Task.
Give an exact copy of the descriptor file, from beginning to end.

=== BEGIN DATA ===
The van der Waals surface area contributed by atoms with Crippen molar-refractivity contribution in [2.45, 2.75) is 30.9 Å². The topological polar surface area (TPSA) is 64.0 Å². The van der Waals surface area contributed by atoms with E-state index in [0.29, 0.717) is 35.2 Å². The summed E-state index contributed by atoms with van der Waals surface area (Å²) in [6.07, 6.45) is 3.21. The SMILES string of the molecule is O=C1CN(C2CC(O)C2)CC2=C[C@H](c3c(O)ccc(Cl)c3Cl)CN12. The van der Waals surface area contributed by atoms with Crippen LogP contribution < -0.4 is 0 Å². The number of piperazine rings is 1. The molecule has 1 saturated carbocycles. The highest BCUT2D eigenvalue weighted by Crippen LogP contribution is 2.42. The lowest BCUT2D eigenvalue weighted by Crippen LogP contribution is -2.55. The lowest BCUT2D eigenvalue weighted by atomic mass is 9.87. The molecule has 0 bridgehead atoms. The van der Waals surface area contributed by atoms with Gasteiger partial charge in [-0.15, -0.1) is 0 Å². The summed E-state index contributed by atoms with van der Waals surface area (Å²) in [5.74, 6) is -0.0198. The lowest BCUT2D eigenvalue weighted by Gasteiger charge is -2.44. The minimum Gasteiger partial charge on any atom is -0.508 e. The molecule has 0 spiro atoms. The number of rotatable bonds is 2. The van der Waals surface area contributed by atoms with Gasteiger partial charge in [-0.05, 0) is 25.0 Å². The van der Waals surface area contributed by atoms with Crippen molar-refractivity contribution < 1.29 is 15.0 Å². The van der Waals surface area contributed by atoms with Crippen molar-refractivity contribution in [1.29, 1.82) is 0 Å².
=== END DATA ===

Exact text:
The van der Waals surface area contributed by atoms with Crippen molar-refractivity contribution in [2.45, 2.75) is 30.9 Å². The topological polar surface area (TPSA) is 64.0 Å². The van der Waals surface area contributed by atoms with E-state index in [0.29, 0.717) is 35.2 Å². The summed E-state index contributed by atoms with van der Waals surface area (Å²) in [6.07, 6.45) is 3.21. The SMILES string of the molecule is O=C1CN(C2CC(O)C2)CC2=C[C@H](c3c(O)ccc(Cl)c3Cl)CN12. The van der Waals surface area contributed by atoms with Crippen LogP contribution < -0.4 is 0 Å². The number of piperazine rings is 1. The molecule has 1 saturated carbocycles. The highest BCUT2D eigenvalue weighted by Crippen LogP contribution is 2.42. The lowest BCUT2D eigenvalue weighted by Crippen LogP contribution is -2.55. The lowest BCUT2D eigenvalue weighted by atomic mass is 9.87. The molecule has 0 bridgehead atoms. The van der Waals surface area contributed by atoms with Gasteiger partial charge in [-0.15, -0.1) is 0 Å². The summed E-state index contributed by atoms with van der Waals surface area (Å²) in [5.74, 6) is -0.0198. The lowest BCUT2D eigenvalue weighted by Gasteiger charge is -2.44. The minimum Gasteiger partial charge on any atom is -0.508 e. The molecule has 0 spiro atoms. The number of rotatable bonds is 2. The van der Waals surface area contributed by atoms with Gasteiger partial charge in [-0.05, 0) is 25.0 Å². The van der Waals surface area contributed by atoms with Crippen molar-refractivity contribution < 1.29 is 15.0 Å². The van der Waals surface area contributed by atoms with Crippen molar-refractivity contribution in [1.29, 1.82) is 0 Å².